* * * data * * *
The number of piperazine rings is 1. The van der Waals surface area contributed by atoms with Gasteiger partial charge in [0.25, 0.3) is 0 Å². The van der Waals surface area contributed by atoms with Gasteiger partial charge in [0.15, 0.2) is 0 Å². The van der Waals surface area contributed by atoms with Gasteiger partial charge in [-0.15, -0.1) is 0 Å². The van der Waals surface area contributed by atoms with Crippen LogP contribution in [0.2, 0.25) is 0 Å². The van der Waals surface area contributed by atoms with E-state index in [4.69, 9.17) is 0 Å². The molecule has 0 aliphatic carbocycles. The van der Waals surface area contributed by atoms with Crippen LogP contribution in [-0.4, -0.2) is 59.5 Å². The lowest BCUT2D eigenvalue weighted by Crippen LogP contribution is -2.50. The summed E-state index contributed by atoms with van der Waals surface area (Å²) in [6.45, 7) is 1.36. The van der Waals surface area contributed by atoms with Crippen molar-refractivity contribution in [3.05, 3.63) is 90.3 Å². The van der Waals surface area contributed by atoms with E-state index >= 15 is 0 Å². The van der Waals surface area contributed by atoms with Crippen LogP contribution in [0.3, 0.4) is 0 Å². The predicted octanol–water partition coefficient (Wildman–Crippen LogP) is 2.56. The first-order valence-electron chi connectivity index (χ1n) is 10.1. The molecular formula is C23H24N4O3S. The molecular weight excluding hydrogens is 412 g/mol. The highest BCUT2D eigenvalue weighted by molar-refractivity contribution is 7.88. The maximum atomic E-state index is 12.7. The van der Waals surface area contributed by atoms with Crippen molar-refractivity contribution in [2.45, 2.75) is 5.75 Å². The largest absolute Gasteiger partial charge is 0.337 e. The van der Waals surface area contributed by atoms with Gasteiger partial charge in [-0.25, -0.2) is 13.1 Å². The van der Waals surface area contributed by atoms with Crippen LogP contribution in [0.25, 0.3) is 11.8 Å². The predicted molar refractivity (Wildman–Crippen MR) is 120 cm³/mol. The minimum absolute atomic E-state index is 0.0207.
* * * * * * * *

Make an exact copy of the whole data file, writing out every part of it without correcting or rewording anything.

The number of piperazine rings is 1. The van der Waals surface area contributed by atoms with Gasteiger partial charge in [0.25, 0.3) is 0 Å². The van der Waals surface area contributed by atoms with Gasteiger partial charge in [0.15, 0.2) is 0 Å². The van der Waals surface area contributed by atoms with Gasteiger partial charge in [-0.15, -0.1) is 0 Å². The van der Waals surface area contributed by atoms with Crippen LogP contribution in [0.2, 0.25) is 0 Å². The van der Waals surface area contributed by atoms with E-state index in [4.69, 9.17) is 0 Å². The molecule has 0 aliphatic carbocycles. The van der Waals surface area contributed by atoms with Crippen LogP contribution in [-0.4, -0.2) is 59.5 Å². The lowest BCUT2D eigenvalue weighted by Crippen LogP contribution is -2.50. The summed E-state index contributed by atoms with van der Waals surface area (Å²) in [6.45, 7) is 1.36. The van der Waals surface area contributed by atoms with Crippen molar-refractivity contribution in [3.05, 3.63) is 90.3 Å². The van der Waals surface area contributed by atoms with E-state index >= 15 is 0 Å². The van der Waals surface area contributed by atoms with Crippen LogP contribution in [0.3, 0.4) is 0 Å². The predicted octanol–water partition coefficient (Wildman–Crippen LogP) is 2.56. The first-order valence-electron chi connectivity index (χ1n) is 10.1. The molecular formula is C23H24N4O3S. The molecular weight excluding hydrogens is 412 g/mol. The highest BCUT2D eigenvalue weighted by molar-refractivity contribution is 7.88. The maximum atomic E-state index is 12.7. The van der Waals surface area contributed by atoms with Crippen molar-refractivity contribution in [2.45, 2.75) is 5.75 Å². The largest absolute Gasteiger partial charge is 0.337 e. The van der Waals surface area contributed by atoms with Gasteiger partial charge in [-0.25, -0.2) is 13.1 Å². The van der Waals surface area contributed by atoms with Crippen LogP contribution in [0.25, 0.3) is 11.8 Å². The predicted molar refractivity (Wildman–Crippen MR) is 120 cm³/mol. The minimum absolute atomic E-state index is 0.0207.